Colin F. Hollidge, MSW, PhD, LICSW

Associate Professor

651-962-5818

cfhollidge@stthomas.edu

I have been doing individual, group and marital psychotherapy since 1978 and currently have a private practice in Eagan, MN. My major theoretical orientation is psychoanalytic psychotherapy & attachment theory.

  • School-based clinics working with adolescents
  • Brain development and the impact of neurobiology on psychotherapy
  • Psychotherapy with trauma and PTSD
  • Research in the area of developmental psychoanalytic psychotherapy

Ph.D.
Smith College School for Social Work, Northampton, Massachusetts, 1995

Master of Social Work
Wilfrid Laurier University, Waterloo, Ontario, 1978

Bachelor of Arts
St. Jerome’s College, University of Waterloo, Waterloo, ON, Honors, 1976

Associate Professor, School of Social Work, St. Catherine University and the University of St. Thomas, 1997–Present

Faculty, Minnesota Institute for Contemporary Psychotherapy and Psychoanalysis, 2004–Present

Faculty, National Association of Social Workers Licensing Preparation Course, 1998–2004

Field Supervisor, Doctoral Program in Social Work, Smith College for Social Work, 2007–Present

Field Instructor, Certificate Program of Intensive Individual Psychotherapy, Smith College School for Social Work, 1991–1992

Field Instructor, Master of Social Work Program for Smith College School for Social Work, 1991–1997

Field Instructor Master and Doctoral Programs in Social Work, Wilfrid Laurier University, 1980–1997

Part-time Faculty, Renison College, University of Waterloo, 1981–1997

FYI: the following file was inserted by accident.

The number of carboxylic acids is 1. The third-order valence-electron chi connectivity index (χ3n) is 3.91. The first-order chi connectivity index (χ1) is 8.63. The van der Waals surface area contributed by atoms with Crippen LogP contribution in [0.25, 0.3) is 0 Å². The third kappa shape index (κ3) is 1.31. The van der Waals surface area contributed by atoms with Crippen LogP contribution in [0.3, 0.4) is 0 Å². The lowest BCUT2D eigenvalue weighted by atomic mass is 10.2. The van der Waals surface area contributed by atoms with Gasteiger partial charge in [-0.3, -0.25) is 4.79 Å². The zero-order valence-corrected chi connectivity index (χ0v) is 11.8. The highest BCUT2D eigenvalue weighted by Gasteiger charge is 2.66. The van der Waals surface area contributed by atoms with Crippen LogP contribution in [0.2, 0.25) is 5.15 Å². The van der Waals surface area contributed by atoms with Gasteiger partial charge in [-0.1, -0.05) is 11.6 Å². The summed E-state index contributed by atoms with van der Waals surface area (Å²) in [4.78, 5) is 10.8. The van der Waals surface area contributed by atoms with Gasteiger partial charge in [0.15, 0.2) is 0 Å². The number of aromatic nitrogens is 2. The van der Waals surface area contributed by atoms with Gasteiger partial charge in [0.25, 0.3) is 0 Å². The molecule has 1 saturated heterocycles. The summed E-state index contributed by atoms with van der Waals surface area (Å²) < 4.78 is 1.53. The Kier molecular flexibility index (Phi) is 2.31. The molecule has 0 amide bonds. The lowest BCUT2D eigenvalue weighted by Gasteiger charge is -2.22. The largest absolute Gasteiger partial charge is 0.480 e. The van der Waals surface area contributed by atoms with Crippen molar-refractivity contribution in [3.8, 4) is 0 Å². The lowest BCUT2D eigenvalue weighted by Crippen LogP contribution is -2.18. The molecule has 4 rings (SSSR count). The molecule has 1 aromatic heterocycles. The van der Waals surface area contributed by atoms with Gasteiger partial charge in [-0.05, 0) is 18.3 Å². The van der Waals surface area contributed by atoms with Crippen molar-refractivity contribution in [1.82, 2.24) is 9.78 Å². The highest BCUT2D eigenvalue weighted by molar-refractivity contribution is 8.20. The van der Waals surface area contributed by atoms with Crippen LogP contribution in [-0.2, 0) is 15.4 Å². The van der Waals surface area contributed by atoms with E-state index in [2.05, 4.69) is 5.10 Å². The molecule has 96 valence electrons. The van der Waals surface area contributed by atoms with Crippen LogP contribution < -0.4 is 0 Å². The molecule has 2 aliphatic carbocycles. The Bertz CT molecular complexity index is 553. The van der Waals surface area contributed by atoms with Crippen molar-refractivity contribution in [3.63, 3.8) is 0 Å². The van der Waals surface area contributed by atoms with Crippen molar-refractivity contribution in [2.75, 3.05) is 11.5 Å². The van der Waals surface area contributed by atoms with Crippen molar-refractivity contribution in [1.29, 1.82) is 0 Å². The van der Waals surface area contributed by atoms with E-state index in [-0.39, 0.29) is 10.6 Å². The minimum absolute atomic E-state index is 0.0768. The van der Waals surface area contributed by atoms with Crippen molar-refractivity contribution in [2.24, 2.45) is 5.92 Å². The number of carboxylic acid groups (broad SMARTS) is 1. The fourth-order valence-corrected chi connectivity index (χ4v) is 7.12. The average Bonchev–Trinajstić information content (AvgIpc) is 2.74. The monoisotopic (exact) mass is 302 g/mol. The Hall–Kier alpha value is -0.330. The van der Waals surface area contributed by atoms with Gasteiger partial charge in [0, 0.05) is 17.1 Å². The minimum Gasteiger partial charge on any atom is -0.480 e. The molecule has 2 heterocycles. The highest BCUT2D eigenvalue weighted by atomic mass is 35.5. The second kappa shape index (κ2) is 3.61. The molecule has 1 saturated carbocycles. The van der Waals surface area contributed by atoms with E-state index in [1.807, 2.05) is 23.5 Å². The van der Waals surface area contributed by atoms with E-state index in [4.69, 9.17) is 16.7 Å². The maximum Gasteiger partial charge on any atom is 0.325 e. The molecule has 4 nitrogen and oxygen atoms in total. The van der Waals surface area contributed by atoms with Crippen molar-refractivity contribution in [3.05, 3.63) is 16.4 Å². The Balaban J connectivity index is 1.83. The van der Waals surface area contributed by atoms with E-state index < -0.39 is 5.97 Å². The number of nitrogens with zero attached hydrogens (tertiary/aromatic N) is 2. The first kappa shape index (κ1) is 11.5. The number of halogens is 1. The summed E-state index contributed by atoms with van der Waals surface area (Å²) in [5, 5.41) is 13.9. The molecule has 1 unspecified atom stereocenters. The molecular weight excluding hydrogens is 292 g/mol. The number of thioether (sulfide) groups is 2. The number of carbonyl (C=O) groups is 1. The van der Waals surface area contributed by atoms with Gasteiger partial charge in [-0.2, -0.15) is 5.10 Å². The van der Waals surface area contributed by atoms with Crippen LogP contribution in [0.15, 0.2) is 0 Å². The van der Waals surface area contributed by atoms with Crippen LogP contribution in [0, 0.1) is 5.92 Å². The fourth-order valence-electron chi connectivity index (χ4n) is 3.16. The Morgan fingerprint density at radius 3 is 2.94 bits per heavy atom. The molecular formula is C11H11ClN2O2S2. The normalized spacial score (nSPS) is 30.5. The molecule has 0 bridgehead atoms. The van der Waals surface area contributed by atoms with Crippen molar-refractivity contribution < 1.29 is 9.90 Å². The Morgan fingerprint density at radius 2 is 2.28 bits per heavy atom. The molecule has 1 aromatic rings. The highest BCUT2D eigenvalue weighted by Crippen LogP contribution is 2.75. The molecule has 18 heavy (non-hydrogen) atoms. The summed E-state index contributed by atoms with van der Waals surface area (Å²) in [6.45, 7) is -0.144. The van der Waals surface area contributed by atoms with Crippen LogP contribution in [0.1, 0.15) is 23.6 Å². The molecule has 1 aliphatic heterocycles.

Senior Social Worker, Psychiatric and Mental Health Services, Grand River Hospital, Kitchener, ON, 1982–1997

Program Director, Stonehenge Therapeutic Community, Guelph, ON, 1978–1982

Private Practice, 1980–1997

Hollidge, C. (2013). "Adolescents’ Perceptions of the Factors that Enhance the Therapeutic Relationship: A Qualitative Study in School-based Health Settings." Adolescent Psychiatry, 3, 277-287.

Hollidge, C. ( 2001). "The Psychological Adjustment of Siblings to a Child with Diabetes." Health and Social Work. 26, 15-25.

Hollidge, C. (2000). "Children living with Diabetic Siblings: Implications for Emotional Adjustment Utilizing a Psychodynamic Framework." Analytic Social Work, 7, 49-74.

Humphries, N. Lake, S. Demont, P. Hollidge, C. and Mangiardi, P. (1993). "Interpreting Policy and Practice: The Contributions of Clinical Social Work." Smith College Studies in Social Work, 63, 176–185.

Hollidge, C. (1980). "Psychodynamic Aspects of the Addictive Personality and their Treatment in the Therapeutic Community," in Greer Schakel (Eds), Readings From The Fifth World Conference On Therapeutic Communities (61–86), The Hague: Sampson Sijhoff Press.

Hollidge, C. and Ruton, N. (1980). "An Alternative to Incarceration for the Drug Offender." Criminal Lawyer Association Newsletter, 34, 31-35.

(2015). Presented a workshop for the Society of Psychoanalytic Studies on “Working with Disorganized Attachment In Psychotherapy,” at St. Catherine University

(2013). Presented a workshop at the University of St. Thomas, "Kohut’s Legacy: A Self Psychology understanding of psychopathology."

(2011). Presented a workshop for the Minnesota Clinical Social Work Society, “Complex Post Traumatic Stress Disorder: A Relational Perspective," Minneapolis, MN.

(2010). Presented a workshop at the National Assembly on School-Based Health Care, “The Adolescent Perception of a Health therapeutic Alliance with School Based Mental Health Professionals," Arlington, Virginia.

(2007). Presented a workshop at the National Association of Social Workers State Conference in St. Paul, MN, “Understanding Complex PTSD in Children and Adults."

(2006). Co-presented a workshop with Dr. Michael Brown, given for Fireside Presentation/ Society for Psychoanalytic Studies, “The Devastating Impact of Trauma,” University of St. Thomas.

(2005). Case presentation given at workshop given for the Minnesota Institute for Psychodynamic Psychotherapy in collaboration with Dr. Stuart Perman, "Working with Trauma: The Emotional Survival of the Therapist,” Macalester College, St. Paul.